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Richemont in Talks to Sell Lancel

The luxury-goods group is in talks to sell Lancel to Italian briefcase maker Piquadro, to put its struggling fashion and accessories business back on track.
Lancel Paris | Source: Courtesy
By
  • Reuters

PARIS, France — Luxury goods group Richemont is in exclusive talks to sell its underperforming French Lancel leather brand to Italian high-end briefcase maker Piquadro, to put its struggling fashion and accessories business back on track.

Piquadro said it expected the acquisition of Lancel to be completed in the first half of 2018, subject to due diligence and a final agreement. Richemont, better known for Cartier jewellery and IWC watches, declined to comment.

Switzerland-based Richemont, which has reshuffled its management to address problems at its watch brands, failed to sell Lancel in 2013 and restructured it instead.

Its "Other" division, which also includes Montblanc pens, Alfred Dunhill clothing and Chloe handbags, represents around 17 percent of group sales and has been struggling for years with Dunhill and Lancel just recently returning to sales growth.

Analysts estimate Lancel sales at 130-150 million euros.

Exane BNP Parisbas' Luca Solca said he expected Lancel to post an annual loss of "at least 40 million euros" and added the divestment would be a small positive for Richemont.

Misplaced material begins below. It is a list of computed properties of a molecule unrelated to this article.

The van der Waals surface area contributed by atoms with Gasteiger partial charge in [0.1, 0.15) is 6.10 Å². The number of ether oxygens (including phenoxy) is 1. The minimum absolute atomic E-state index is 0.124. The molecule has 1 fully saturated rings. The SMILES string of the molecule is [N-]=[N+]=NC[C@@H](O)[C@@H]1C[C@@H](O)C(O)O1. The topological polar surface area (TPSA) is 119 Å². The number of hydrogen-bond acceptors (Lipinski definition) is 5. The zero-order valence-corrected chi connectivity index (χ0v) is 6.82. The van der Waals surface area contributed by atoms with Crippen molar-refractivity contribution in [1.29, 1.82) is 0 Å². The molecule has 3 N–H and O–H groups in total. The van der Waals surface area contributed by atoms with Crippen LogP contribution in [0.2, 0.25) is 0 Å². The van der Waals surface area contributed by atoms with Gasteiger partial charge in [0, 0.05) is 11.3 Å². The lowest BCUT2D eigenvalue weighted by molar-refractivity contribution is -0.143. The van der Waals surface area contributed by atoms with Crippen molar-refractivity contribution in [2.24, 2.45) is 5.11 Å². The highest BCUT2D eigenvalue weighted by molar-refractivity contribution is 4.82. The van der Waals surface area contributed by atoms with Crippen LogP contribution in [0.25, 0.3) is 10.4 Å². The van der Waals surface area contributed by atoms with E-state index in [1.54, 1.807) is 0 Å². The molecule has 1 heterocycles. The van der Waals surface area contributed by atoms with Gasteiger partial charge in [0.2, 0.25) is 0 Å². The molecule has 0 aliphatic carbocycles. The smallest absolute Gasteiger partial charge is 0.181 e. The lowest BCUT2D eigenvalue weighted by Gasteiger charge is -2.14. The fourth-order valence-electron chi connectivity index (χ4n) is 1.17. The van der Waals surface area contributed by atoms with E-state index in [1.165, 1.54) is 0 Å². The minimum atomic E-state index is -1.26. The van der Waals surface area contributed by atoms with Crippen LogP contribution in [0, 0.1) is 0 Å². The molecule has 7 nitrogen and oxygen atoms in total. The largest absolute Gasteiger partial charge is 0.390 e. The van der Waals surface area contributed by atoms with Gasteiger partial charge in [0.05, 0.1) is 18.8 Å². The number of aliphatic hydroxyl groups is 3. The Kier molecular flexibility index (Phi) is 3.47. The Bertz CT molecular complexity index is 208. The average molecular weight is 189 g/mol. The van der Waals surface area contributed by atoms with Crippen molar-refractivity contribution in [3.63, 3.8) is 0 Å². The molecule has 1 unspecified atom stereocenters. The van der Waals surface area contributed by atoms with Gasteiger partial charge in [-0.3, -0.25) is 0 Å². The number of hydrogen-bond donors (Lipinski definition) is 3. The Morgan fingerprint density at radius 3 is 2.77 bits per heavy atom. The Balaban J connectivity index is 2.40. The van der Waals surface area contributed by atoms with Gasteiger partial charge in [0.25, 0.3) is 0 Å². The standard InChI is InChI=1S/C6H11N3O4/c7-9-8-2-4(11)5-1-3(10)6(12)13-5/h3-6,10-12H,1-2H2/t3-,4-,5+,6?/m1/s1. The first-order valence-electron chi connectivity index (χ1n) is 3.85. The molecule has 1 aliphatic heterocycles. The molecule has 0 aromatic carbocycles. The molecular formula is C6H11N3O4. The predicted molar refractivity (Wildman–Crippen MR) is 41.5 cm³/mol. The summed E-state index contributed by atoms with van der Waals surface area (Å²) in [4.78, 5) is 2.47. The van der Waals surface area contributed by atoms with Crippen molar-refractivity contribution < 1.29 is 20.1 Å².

Kepler Cheuvreux's Jon Cox said the business might be breaking even now after the most recent turnaround attempts, but he could not imagine a sales price multiple of more than one times sales.

"It is a positive in terms of a renewed sense of urgency at Richemont," Cox said, adding the focus would now shift to Dunhill even though it was now showing signs of stabilisation.

For Bologna-based Piquadro with its 76 million euros in annual sales and 99 boutiques, the acquisition of Lancel would represent a major step after it acquired Tuscan leather goods maker The Bridge at the end of 2016.

Shares in Piquadro were up 3.4 percent to 1.81 euros at 1330 GMT, while shares in Richemont were flat at 84.78 Swiss francs.

By Silke Koltrowitz, with additional reporting by Giulia Segreti; editors: Jason Neely and Dasha Afanasieva.

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